Experience and man power can also play the same role. Someone or a company that has previous experience will more likely know the pit falls of a project they have completed before. They will then be able to manage those areas better and better over time. I can say after running a company that produces 30-40 sites every month for over 3+ years I have vastly more experience and skill with production than I did working on my own. Consequently our processes are very streamlined. very early on I realised staff have their specialties and having many staff allows you to place projects that best suit that team member for efficency and quality reasons. You can't do that type of management when you only have one developer or one designer.

    4: Portfolio

    While I'd agree you don't need to see work exactly the same as you want in a Gold Coast Web developer or designers portfolio. You do need to see types of businesses, calibre and complexity to what your looking for. Not every web developer keeps every site they have ever made online, we keep only the last 30-60 days online. However upon request they should be able to show you examples to suit or show the skills you require.

    While design is pretty straight forward, you like you hire it. Web development is a little different. It is very complex and comparsion can be difficult. Here are some basic tips;

  • Web designer normally doesn't have the coding skill of a developer (Senior Full Stack developer is the expert). A designer will normally work within a template or theme structure created by a developer. There expertise to create truely custom features and and modify things beyond the structure are often limited. (Some web designers hire coders like use to assist when needed, but sure you know before you start).
  • Web developers, can code most things from scratch, modify themes within their given skill set. The downside is often the coder is weak in design kills. Something important to know if you are highing just one person.
  • Full Stack developers code anything, but often have their preference and will often disclose, recommend or turn down work on that basis.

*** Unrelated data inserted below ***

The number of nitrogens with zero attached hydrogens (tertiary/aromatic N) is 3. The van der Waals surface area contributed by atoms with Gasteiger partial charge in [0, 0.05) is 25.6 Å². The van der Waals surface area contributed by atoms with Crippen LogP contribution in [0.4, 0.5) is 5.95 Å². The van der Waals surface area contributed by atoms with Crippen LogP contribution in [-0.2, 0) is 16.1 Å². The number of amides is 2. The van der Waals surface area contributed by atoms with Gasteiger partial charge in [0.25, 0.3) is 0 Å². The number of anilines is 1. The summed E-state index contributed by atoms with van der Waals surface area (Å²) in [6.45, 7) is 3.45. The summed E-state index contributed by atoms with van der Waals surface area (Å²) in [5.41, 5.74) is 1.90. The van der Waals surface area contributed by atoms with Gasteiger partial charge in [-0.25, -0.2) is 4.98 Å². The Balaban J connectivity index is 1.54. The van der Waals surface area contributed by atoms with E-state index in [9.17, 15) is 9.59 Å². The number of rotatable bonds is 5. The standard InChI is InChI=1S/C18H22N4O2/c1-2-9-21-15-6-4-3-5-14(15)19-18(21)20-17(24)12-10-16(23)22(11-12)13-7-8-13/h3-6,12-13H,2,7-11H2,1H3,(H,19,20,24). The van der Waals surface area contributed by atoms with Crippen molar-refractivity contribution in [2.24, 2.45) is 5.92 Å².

Some basic types for analysising a portfolio:

  • Make sure the work is of a similar complexity (like for Like)
  • Check you are hiring someone who has worked with similar clients before (Enterprise, medical clients have very different requirements that Mum and Dad businesses)
  • If your looking at a website, check to make sure it isn't just a big picture.
  • Very important they have worked on similar sized projects with similar budgets.

    5: Communication Strategy

    How is the professional -> client communication normally handled. Do you need to meet the professional in person (beware this comes at a premium, just like with a lawyer). Are you comfortable with sky or phone. Can you communicate with them clearly and comfortable. The is especially important if the project is large. Are you happy to communicate via email.

    We do a lot of work via remote all around the world. I very rarely have issues with communication. However I do explain that after the first meeting (which is sometimes in person, but often not) most communication is done via email. We do of course talk to clients via skype and phone also. The thing to remember is make sure you know how this will be done from the outset. If you want to dictate all your content to your web developer you might be in trouble if he refuses and refers you back to your agreement. Like wise if you have to wave your hands around and point at an LCD screen make sure your professional is ok with that.

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    Senior Developer at Mebsites on the Gold Coast, Queensland, Australia. Mebsites is an acclaimed Magento and Custom Framework Web Software coding house.
    Gold Coast, Queensland, Australia Website